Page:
It's going to be tough to really judge Thor until Marvel completes the franchise it's been building over the past few years - and that won't happen until we get through both Captain America: The First Avenger and, of course, the whole Avengers enchilada, mostly because this is as much a set-up piece as its' own story, something made very clear by the scenes both right before and right after the credits roll.
What we do get prior to that, though, isn't too shabby, and Thor succeeds in carving out its' own story. It's not as flashy as Iron Man and, thank goodness, not as self-indulgent as Iron Man 2, but most of the time, director Kenneth Branagh and the trio of writers behind the screenplay give just enough time to the title character, a man stuck between two worlds by his own forceful hand.
VERILY, THERE BE SPOILERS IN OUR PATH
One key similarity, though, between Thor (Chris Hemsworth) and the aforementioned Tony Stark, is that they're both Alpha Males at heart who are forced to learn how to dial that back - more bluntly, they have to stop being jackasses long enough to fully realize their potential.
But whereas Stark learns his lesson (sorta) trapped in the relative isolation of a cave, Thor has his power and rank stripped by a mournful father Odin (Anthony Hopkins, getting his Jor-El on) and is banished not just out of Asgard, but to ... New Mexico.
Like many an overconfident jock before him, Hemsworth's Thor goes from being the Golden Boy in his small community to literally being a man with no (accepted) name, a very small fish in a bigger "realm." The early scenes of Thor getting knocked unconscious drive Odin's point home as much as his ill-advised raid on the Frost Giants: without his privilege or his otherworldly gift, Thor is ill-equipped to handle life on its' own terms. At least, not without help.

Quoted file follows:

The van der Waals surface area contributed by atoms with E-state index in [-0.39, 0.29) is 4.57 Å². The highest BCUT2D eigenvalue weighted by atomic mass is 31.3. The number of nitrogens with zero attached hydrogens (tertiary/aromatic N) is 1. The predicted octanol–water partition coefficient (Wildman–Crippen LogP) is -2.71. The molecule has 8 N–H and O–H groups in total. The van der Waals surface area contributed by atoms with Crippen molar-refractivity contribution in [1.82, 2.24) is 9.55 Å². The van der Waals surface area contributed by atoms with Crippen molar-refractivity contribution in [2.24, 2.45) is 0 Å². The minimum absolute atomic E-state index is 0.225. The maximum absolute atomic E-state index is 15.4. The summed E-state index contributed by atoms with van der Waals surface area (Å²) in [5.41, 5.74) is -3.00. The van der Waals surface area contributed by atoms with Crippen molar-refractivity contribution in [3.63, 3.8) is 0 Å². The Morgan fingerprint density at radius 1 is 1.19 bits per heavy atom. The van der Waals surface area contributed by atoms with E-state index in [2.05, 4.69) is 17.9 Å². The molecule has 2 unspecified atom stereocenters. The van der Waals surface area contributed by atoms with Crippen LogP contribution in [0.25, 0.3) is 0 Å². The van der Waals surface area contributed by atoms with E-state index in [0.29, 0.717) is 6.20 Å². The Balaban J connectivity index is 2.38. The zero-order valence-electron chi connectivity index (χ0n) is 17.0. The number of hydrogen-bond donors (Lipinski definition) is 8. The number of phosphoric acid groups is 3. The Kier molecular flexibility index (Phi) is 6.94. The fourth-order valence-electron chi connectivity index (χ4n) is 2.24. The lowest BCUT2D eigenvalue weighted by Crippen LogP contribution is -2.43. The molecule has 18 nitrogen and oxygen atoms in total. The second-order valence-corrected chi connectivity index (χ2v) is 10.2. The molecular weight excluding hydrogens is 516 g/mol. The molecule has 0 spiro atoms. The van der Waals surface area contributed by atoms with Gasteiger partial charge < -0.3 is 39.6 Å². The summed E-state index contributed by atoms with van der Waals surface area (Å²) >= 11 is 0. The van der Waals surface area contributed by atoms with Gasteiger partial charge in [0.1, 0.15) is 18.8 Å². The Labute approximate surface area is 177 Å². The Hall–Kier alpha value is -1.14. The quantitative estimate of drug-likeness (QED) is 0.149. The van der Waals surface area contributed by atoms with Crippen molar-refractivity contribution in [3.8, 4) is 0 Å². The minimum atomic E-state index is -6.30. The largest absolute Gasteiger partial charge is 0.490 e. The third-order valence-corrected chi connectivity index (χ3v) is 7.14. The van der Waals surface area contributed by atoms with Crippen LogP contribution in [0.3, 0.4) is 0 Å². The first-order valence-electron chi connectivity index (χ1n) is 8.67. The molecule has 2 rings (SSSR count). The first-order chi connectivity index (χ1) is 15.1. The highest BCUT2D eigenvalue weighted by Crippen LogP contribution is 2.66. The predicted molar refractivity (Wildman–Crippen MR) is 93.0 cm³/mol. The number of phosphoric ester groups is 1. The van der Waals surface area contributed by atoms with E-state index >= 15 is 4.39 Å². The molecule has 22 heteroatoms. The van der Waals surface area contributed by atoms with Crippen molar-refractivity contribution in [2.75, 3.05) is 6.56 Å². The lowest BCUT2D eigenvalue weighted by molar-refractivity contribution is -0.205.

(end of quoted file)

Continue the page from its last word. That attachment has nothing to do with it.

Luckily for Thor, such help does arrive, in the form of Jane Foster, a scientist who stumbles onto - well, more like runs into him during his arrival. As Foster, Natalie Portman seems to do nothing but be stressing out most of the time. She's not bad at it, but it's never quite made clear why she's interested in the big blond, besides his pecs.
Oddly enough, the viewer gets to see more of Thor's gradual smartening-up than does the love interest. Give Hemsworth credit for conveying the appropriate importance to Thor's crucial encounters with both Jane's protective co-worker Erik ("I've seen how she looks at you") and his sibling Loki. When Thor is called upon to really become a hero, the moment is authentic. But most of his actual interaction with Jane involves vaguely-cheesy flirtations. Here's to hoping their relationship is really fleshed out over the course of future films.
Speaking of Loki, give the writers and Branagh credit for letting Tom Hiddleston ride this role across the Rainbow Bridge and beyond. The character's growth is just as steady as Thor's, but Hiddleston accomplishes his in an appropriately subtle fashion for the Trickster of Asgard. His Loki is all knowing looks and proper things to say, and, we come to find out, a set of motives more plausible than your average villain's.
So even if the whole isn't quite as much as the sum of its' parts, Thor manages to create interest for an eventual sequel. That is, unless it's rendered anti-climactic after the Avengers assemble.
Besides writing my thoughts and reviews here, I'm a Special Correspondent for Racialicious.com and the co-creator and co-host of Hour 42, a podcast covering superheroes -- in the air, on the air and all around us.
I'm not a good person. I'm the guy who whistled "Always Look On The Bright Side" during Passion Of The Christ. I've gone to SCA battles and yelled, "WHAT'S IN YOUR WALLET?!" You can say it, it's okay: Smart-ass. Jerk. Bigmouth. This is where I share my take on ... well, basically everything. But especially the geeky stuff in life.